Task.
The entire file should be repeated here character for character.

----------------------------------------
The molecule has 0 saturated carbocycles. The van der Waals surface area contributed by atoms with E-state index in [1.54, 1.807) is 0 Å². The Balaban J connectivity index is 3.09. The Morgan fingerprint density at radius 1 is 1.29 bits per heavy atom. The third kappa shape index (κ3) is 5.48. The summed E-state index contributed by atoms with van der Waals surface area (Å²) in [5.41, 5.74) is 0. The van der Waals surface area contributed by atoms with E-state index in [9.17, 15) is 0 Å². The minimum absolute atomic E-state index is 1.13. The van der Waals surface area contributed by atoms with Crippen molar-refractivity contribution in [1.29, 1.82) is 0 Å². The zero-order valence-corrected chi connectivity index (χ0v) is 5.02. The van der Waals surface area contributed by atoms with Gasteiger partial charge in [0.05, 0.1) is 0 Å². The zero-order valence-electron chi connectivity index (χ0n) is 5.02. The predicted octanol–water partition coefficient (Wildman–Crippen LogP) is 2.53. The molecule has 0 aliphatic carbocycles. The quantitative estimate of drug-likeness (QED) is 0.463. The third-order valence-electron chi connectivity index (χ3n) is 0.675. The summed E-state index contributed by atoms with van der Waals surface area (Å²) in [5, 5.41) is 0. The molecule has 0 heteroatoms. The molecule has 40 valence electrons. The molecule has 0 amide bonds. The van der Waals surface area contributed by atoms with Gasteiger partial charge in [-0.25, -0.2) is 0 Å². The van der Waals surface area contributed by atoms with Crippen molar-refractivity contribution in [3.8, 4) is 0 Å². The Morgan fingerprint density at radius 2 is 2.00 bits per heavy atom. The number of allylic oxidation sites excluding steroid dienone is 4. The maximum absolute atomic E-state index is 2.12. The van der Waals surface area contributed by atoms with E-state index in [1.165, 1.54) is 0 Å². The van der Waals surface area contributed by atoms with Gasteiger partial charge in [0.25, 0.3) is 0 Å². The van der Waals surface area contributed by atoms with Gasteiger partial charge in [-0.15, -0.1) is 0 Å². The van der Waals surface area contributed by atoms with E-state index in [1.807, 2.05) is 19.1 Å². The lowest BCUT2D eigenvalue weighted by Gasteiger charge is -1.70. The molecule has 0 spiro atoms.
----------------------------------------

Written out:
The molecule has 0 saturated carbocycles. The van der Waals surface area contributed by atoms with E-state index in [1.54, 1.807) is 0 Å². The Balaban J connectivity index is 3.09. The Morgan fingerprint density at radius 1 is 1.29 bits per heavy atom. The third kappa shape index (κ3) is 5.48. The summed E-state index contributed by atoms with van der Waals surface area (Å²) in [5.41, 5.74) is 0. The van der Waals surface area contributed by atoms with E-state index in [9.17, 15) is 0 Å². The minimum absolute atomic E-state index is 1.13. The van der Waals surface area contributed by atoms with Crippen molar-refractivity contribution in [1.29, 1.82) is 0 Å². The zero-order valence-corrected chi connectivity index (χ0v) is 5.02. The van der Waals surface area contributed by atoms with Gasteiger partial charge in [0.05, 0.1) is 0 Å². The zero-order valence-electron chi connectivity index (χ0n) is 5.02. The predicted octanol–water partition coefficient (Wildman–Crippen LogP) is 2.53. The molecule has 0 aliphatic carbocycles. The quantitative estimate of drug-likeness (QED) is 0.463. The third-order valence-electron chi connectivity index (χ3n) is 0.675. The summed E-state index contributed by atoms with van der Waals surface area (Å²) in [5, 5.41) is 0. The molecule has 0 heteroatoms. The molecule has 40 valence electrons. The molecule has 0 amide bonds. The van der Waals surface area contributed by atoms with Gasteiger partial charge in [-0.25, -0.2) is 0 Å². The van der Waals surface area contributed by atoms with Crippen molar-refractivity contribution in [3.8, 4) is 0 Å². The Morgan fingerprint density at radius 2 is 2.00 bits per heavy atom. The number of allylic oxidation sites excluding steroid dienone is 4. The maximum absolute atomic E-state index is 2.12. The van der Waals surface area contributed by atoms with E-state index in [1.165, 1.54) is 0 Å². The van der Waals surface area contributed by atoms with Gasteiger partial charge in [0.25, 0.3) is 0 Å². The van der Waals surface area contributed by atoms with Gasteiger partial charge in [-0.15, -0.1) is 0 Å². The van der Waals surface area contributed by atoms with E-state index in [1.807, 2.05) is 19.1 Å². The lowest BCUT2D eigenvalue weighted by Gasteiger charge is -1.70. The molecule has 0 spiro atoms.